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Basic Sciences: Original Investigations

Pre-exercise branched-chain amino acid administration increases endurance performance in rats


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Medicine & Science in Sports & Exercise: September 1997 - Volume 29 - Issue 9 - p 1182-1186
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It is well established that the oxidation of branched-chain amino acids (BCAA) increases during prolonged endurance exercise(11,12). This may play a role in the onset of fatigue by different mechanisms. First, it may lead to an excessive formation of ammonia (10). An accumulation of ammonia in skeletal muscle may lead to a rise in the plasma ammonia concentration, leading to an increase of ammonia in the brain with resulting central nervous dysfunction(central fatigue) (15). Second, increased oxidation of BCAA may lead to a decrease in the plasma BCAA concentration, which favors the entry of free-tryptophan (free-TRP) into the brain. This could cause an increase in cerebral serotonin (5-HT) synthesis which may be involved in central fatigue during exercise (16).

Based on the discussion above, the supplementation of BCAA could influence both performance and metabolic responses during exercise. It has been suggested that BCAA supplementation improves endurance performance by reducing the transport of free-TRP across the blood-brain barrier, thereby suppressing the synthesis of serotonin (3,4). In contrast, some investigators have reported that BCAA supplementation has no effect(6,17-19) or even a detrimental effect on physical performance (20). Further, several investigators have observed that compared with placebo, the supplementation of BCAA results in a higher blood concentration of ammonia during exercise(13,19,20). Clearly, additional research is needed to clarify the effects of BCAA supplementation on exercise tolerance. Therefore, this study was designed to investigate the effects of pre-exercise BCAA administration on the magnitude of the “exercise induced” hyperammonemia and on time to exhaustion during treadmill exercise in rats.


Animals and Exercise Protocols

This study was conducted in conformity with the policies and guiding principles in the care and use of animals of the American College of Sports Medicine. Female Wistar rats (body mass = 150-180 g at the start of the experiment) were provided water and food ad libitum, and were trained to run on a motor driven treadmill. The rats were randomly divided into appropriate experimental groups. Three sets of experiments were performed with and without BCAA supplementation: 1) control experiments, 2) 30 min of submaximal exercise, and 3) exercise to exhaustion. The animals were fasted during 24 h before the beginning of experimentation to ensure identical basal metabolic conditions across treatments.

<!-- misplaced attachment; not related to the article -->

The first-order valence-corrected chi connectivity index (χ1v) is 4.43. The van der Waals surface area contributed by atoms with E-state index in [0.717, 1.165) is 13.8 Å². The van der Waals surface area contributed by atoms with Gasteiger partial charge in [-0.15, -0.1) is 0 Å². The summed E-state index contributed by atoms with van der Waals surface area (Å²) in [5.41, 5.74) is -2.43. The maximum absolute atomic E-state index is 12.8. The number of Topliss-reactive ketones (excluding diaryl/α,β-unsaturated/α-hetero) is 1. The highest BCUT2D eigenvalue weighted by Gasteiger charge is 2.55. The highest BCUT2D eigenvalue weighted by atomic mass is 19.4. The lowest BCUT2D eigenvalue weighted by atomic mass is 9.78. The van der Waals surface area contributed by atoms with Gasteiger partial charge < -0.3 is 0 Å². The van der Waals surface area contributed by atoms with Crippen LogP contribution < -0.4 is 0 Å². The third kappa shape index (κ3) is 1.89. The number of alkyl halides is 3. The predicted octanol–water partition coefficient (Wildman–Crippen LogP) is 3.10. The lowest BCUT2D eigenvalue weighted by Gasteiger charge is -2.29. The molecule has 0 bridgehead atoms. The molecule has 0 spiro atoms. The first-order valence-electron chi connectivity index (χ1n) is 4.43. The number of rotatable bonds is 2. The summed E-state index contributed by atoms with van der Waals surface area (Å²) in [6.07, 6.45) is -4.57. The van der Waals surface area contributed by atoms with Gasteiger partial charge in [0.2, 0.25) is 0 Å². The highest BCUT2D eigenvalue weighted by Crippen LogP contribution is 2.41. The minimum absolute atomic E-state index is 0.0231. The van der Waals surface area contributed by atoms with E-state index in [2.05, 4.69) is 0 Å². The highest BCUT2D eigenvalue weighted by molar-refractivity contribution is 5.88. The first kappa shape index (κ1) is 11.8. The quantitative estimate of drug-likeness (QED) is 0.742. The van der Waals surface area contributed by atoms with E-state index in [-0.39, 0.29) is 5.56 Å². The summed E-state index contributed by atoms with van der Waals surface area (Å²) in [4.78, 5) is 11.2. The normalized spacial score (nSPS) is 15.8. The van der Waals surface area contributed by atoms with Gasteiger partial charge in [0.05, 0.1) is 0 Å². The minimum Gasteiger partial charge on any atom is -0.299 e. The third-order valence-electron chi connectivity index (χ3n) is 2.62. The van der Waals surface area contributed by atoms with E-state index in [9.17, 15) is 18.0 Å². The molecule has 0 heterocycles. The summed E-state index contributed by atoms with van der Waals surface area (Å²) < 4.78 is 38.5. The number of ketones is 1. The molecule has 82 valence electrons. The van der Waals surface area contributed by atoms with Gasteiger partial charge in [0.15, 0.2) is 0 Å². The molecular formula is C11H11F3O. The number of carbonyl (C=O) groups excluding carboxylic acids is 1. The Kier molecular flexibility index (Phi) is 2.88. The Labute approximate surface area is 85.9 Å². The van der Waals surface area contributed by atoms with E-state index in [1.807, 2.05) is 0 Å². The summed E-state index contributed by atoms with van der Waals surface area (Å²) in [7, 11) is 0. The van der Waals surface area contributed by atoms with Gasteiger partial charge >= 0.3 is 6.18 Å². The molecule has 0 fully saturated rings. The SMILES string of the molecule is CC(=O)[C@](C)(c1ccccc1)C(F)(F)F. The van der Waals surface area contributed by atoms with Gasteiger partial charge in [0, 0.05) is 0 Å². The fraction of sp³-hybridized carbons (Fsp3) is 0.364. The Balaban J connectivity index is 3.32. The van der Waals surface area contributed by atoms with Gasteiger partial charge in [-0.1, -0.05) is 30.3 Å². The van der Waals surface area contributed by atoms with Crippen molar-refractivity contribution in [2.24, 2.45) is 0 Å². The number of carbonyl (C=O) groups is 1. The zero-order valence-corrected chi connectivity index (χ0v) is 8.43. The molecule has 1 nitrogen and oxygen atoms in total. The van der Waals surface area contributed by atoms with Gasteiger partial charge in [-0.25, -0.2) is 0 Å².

Control experiments. To determine the acute effects of BCAA supplementation on plasma levels of BCAA and other metabolites, preliminary experiments were performed. Control values were determined using resting rats sacrificed without any treatment (N = 6) and resting rats sacrificed 5 min after i.p. injection of placebo (N = 6) or BCAA (N = 6). Placebo treatment consisted of 1 mL of 0.9% NaCl, while BCAA treatment consisted of 10 mg of each leucine, isoleucine, and valine (30 mg BCAA) dissolved in 1 mL 0.9% NaCl.

30-min submaximal exercise. Thirty-six rats were trained to run on the treadmill 5 d·wk-1 during 3 wk at 1.2 km·h-1 and 0% grade for 15 min. In the fourth week the rats ran the first four days at 1.2 km·h-1 and 0% grade for 30 min, and the experiment was performed on the fifth day. In these experiments, 18 rats received the placebo, and the other 18 rats were injected with BCAA. Five minutes after the injection, half of the placebo (N = 9) and half of the BCAA group (N = 9) started to run for 30 min at 1.2 km·h-1 and 2.5% grade while the remaining rats (placebo(N = 9) and BCAA group (N = 9)) were not exercised. All animals were sacrificed 35 min after the injection.

Run to exhaustion. Twenty-four rats were trained 5 d·wk-1 during 5 wk at 1.2 km·h-1 and 0% grade. The first week they ran for 15 min with the daily run time being increased by 10 min each week to reach 55 min·d-1 during the last week. After these 5 wk the animals were trained during another 4 consecutive weeks. During this period the rats ran the first 4 d of each week for 30 min at 1.2 km·h-1 and 0% grade. Each fifth day, 12 rats ran until exhaustion at 1.2 km·h-1 and 8% grade while the other 12 rats were allowed to rest. For the runs to exhaustion, six rats ran on four separate occasions after receiving the placebo, while the six other rats made the four runs alternately with placebo and with BCAA. On the fifth day of the last week, rats were sacrificed after the last experimental session. For the resting control rats injected either with placebo (N = 6) or with BCAA (N = 6), the same time interval was allowed between injection and sacrifice as observed in their counterparts which had run to exhaustion. Exhaustion was defined as the point in time animals were unable to keep pace with the treadmill despite constant physical prodding of the tail for up to 1 min.